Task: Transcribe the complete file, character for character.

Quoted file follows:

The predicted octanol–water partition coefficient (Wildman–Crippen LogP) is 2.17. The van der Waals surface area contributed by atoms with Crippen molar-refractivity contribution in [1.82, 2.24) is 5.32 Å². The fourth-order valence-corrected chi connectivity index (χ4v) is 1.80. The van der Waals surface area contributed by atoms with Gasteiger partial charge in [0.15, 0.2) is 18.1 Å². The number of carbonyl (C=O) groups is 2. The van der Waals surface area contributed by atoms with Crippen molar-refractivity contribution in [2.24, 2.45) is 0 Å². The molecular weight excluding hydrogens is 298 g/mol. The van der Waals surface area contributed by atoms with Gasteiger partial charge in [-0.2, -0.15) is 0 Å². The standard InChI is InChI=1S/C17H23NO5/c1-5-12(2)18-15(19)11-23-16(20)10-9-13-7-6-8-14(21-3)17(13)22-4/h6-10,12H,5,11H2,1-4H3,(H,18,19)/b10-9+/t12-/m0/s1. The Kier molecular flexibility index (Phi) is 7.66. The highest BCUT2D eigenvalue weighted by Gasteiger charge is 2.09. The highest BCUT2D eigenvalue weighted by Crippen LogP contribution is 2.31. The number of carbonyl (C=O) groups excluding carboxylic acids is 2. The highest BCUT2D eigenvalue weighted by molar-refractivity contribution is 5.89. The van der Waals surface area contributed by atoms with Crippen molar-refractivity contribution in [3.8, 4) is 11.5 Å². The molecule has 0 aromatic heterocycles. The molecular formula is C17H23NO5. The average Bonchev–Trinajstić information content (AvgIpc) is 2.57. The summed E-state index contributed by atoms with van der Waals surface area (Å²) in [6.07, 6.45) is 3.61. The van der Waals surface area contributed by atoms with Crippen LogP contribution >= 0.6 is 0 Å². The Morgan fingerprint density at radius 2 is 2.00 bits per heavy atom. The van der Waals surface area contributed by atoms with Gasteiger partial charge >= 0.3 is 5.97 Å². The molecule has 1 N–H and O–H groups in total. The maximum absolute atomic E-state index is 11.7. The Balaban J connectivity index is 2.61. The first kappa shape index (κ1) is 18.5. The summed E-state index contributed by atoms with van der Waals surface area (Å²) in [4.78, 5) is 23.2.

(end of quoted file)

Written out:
The predicted octanol–water partition coefficient (Wildman–Crippen LogP) is 2.17. The van der Waals surface area contributed by atoms with Crippen molar-refractivity contribution in [1.82, 2.24) is 5.32 Å². The fourth-order valence-corrected chi connectivity index (χ4v) is 1.80. The van der Waals surface area contributed by atoms with Gasteiger partial charge in [0.15, 0.2) is 18.1 Å². The number of carbonyl (C=O) groups is 2. The van der Waals surface area contributed by atoms with Crippen molar-refractivity contribution in [2.24, 2.45) is 0 Å². The molecular weight excluding hydrogens is 298 g/mol. The van der Waals surface area contributed by atoms with Gasteiger partial charge in [-0.2, -0.15) is 0 Å². The standard InChI is InChI=1S/C17H23NO5/c1-5-12(2)18-15(19)11-23-16(20)10-9-13-7-6-8-14(21-3)17(13)22-4/h6-10,12H,5,11H2,1-4H3,(H,18,19)/b10-9+/t12-/m0/s1. The Kier molecular flexibility index (Phi) is 7.66. The highest BCUT2D eigenvalue weighted by Gasteiger charge is 2.09. The highest BCUT2D eigenvalue weighted by Crippen LogP contribution is 2.31. The number of carbonyl (C=O) groups excluding carboxylic acids is 2. The highest BCUT2D eigenvalue weighted by molar-refractivity contribution is 5.89. The van der Waals surface area contributed by atoms with Crippen molar-refractivity contribution in [3.8, 4) is 11.5 Å². The molecule has 0 aromatic heterocycles. The molecular formula is C17H23NO5. The average Bonchev–Trinajstić information content (AvgIpc) is 2.57. The summed E-state index contributed by atoms with van der Waals surface area (Å²) in [6.07, 6.45) is 3.61. The van der Waals surface area contributed by atoms with Crippen LogP contribution >= 0.6 is 0 Å². The Morgan fingerprint density at radius 2 is 2.00 bits per heavy atom. The van der Waals surface area contributed by atoms with Gasteiger partial charge >= 0.3 is 5.97 Å². The molecule has 1 N–H and O–H groups in total. The maximum absolute atomic E-state index is 11.7. The Balaban J connectivity index is 2.61. The first kappa shape index (κ1) is 18.5. The summed E-state index contributed by atoms with van der Waals surface area (Å²) in [4.78, 5) is 23.2.